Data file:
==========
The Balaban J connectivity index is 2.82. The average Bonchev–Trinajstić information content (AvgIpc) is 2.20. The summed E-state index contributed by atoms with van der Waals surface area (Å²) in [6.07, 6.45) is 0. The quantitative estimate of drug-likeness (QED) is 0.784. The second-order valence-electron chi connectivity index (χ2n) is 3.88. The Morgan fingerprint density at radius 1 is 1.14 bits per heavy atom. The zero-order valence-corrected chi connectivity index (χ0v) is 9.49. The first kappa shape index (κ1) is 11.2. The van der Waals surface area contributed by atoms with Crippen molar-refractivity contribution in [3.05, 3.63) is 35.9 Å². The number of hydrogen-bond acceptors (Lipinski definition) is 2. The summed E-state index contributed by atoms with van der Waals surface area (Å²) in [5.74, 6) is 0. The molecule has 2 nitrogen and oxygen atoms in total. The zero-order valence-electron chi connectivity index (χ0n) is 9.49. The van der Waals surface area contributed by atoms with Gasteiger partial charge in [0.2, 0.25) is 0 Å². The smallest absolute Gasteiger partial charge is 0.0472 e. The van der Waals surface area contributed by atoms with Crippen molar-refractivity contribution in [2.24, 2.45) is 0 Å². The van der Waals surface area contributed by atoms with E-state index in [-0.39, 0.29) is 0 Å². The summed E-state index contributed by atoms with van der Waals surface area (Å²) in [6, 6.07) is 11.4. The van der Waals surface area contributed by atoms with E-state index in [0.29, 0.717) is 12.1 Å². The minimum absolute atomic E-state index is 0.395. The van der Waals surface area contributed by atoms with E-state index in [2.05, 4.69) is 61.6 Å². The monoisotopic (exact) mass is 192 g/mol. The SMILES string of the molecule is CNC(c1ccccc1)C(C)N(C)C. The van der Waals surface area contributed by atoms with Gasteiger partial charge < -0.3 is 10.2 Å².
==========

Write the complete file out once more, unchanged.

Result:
The Balaban J connectivity index is 2.82. The average Bonchev–Trinajstić information content (AvgIpc) is 2.20. The summed E-state index contributed by atoms with van der Waals surface area (Å²) in [6.07, 6.45) is 0. The quantitative estimate of drug-likeness (QED) is 0.784. The second-order valence-electron chi connectivity index (χ2n) is 3.88. The Morgan fingerprint density at radius 1 is 1.14 bits per heavy atom. The zero-order valence-corrected chi connectivity index (χ0v) is 9.49. The first kappa shape index (κ1) is 11.2. The van der Waals surface area contributed by atoms with Crippen molar-refractivity contribution in [3.05, 3.63) is 35.9 Å². The number of hydrogen-bond acceptors (Lipinski definition) is 2. The summed E-state index contributed by atoms with van der Waals surface area (Å²) in [5.74, 6) is 0. The molecule has 2 nitrogen and oxygen atoms in total. The zero-order valence-electron chi connectivity index (χ0n) is 9.49. The van der Waals surface area contributed by atoms with Gasteiger partial charge in [0.2, 0.25) is 0 Å². The smallest absolute Gasteiger partial charge is 0.0472 e. The van der Waals surface area contributed by atoms with Crippen molar-refractivity contribution in [2.24, 2.45) is 0 Å². The van der Waals surface area contributed by atoms with E-state index in [-0.39, 0.29) is 0 Å². The summed E-state index contributed by atoms with van der Waals surface area (Å²) in [6, 6.07) is 11.4. The van der Waals surface area contributed by atoms with E-state index in [0.29, 0.717) is 12.1 Å². The minimum absolute atomic E-state index is 0.395. The van der Waals surface area contributed by atoms with E-state index in [2.05, 4.69) is 61.6 Å². The monoisotopic (exact) mass is 192 g/mol. The SMILES string of the molecule is CNC(c1ccccc1)C(C)N(C)C. The van der Waals surface area contributed by atoms with Gasteiger partial charge < -0.3 is 10.2 Å².